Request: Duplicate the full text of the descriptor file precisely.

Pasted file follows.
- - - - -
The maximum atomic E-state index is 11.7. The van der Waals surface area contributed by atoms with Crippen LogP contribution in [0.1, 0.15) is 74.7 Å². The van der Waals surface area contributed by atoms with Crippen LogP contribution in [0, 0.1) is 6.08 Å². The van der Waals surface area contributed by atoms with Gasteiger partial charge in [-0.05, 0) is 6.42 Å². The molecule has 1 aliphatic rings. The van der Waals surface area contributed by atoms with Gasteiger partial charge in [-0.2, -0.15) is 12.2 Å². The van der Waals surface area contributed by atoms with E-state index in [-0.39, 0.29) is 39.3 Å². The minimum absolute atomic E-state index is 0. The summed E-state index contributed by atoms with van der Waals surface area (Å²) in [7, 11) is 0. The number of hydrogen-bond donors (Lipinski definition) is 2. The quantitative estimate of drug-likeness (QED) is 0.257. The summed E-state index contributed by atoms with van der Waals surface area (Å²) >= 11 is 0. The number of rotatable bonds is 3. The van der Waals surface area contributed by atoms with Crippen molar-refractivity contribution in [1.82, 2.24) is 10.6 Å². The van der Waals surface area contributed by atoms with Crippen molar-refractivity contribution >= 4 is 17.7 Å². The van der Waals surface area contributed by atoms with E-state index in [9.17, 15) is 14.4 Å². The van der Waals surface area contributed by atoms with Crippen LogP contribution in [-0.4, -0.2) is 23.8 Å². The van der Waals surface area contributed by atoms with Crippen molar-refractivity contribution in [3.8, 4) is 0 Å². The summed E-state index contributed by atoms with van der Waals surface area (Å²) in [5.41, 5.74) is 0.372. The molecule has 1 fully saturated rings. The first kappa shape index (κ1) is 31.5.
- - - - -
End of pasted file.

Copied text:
The maximum atomic E-state index is 11.7. The van der Waals surface area contributed by atoms with Crippen LogP contribution in [0.1, 0.15) is 74.7 Å². The van der Waals surface area contributed by atoms with Crippen LogP contribution in [0, 0.1) is 6.08 Å². The van der Waals surface area contributed by atoms with Gasteiger partial charge in [-0.05, 0) is 6.42 Å². The molecule has 1 aliphatic rings. The van der Waals surface area contributed by atoms with Gasteiger partial charge in [-0.2, -0.15) is 12.2 Å². The van der Waals surface area contributed by atoms with E-state index in [-0.39, 0.29) is 39.3 Å². The minimum absolute atomic E-state index is 0. The summed E-state index contributed by atoms with van der Waals surface area (Å²) in [7, 11) is 0. The number of hydrogen-bond donors (Lipinski definition) is 2. The quantitative estimate of drug-likeness (QED) is 0.257. The summed E-state index contributed by atoms with van der Waals surface area (Å²) >= 11 is 0. The number of rotatable bonds is 3. The van der Waals surface area contributed by atoms with Crippen molar-refractivity contribution in [1.82, 2.24) is 10.6 Å². The van der Waals surface area contributed by atoms with Crippen molar-refractivity contribution >= 4 is 17.7 Å². The van der Waals surface area contributed by atoms with E-state index in [9.17, 15) is 14.4 Å². The van der Waals surface area contributed by atoms with Crippen LogP contribution in [-0.4, -0.2) is 23.8 Å². The van der Waals surface area contributed by atoms with Crippen molar-refractivity contribution in [3.8, 4) is 0 Å². The summed E-state index contributed by atoms with van der Waals surface area (Å²) in [5.41, 5.74) is 0.372. The molecule has 1 fully saturated rings. The first kappa shape index (κ1) is 31.5.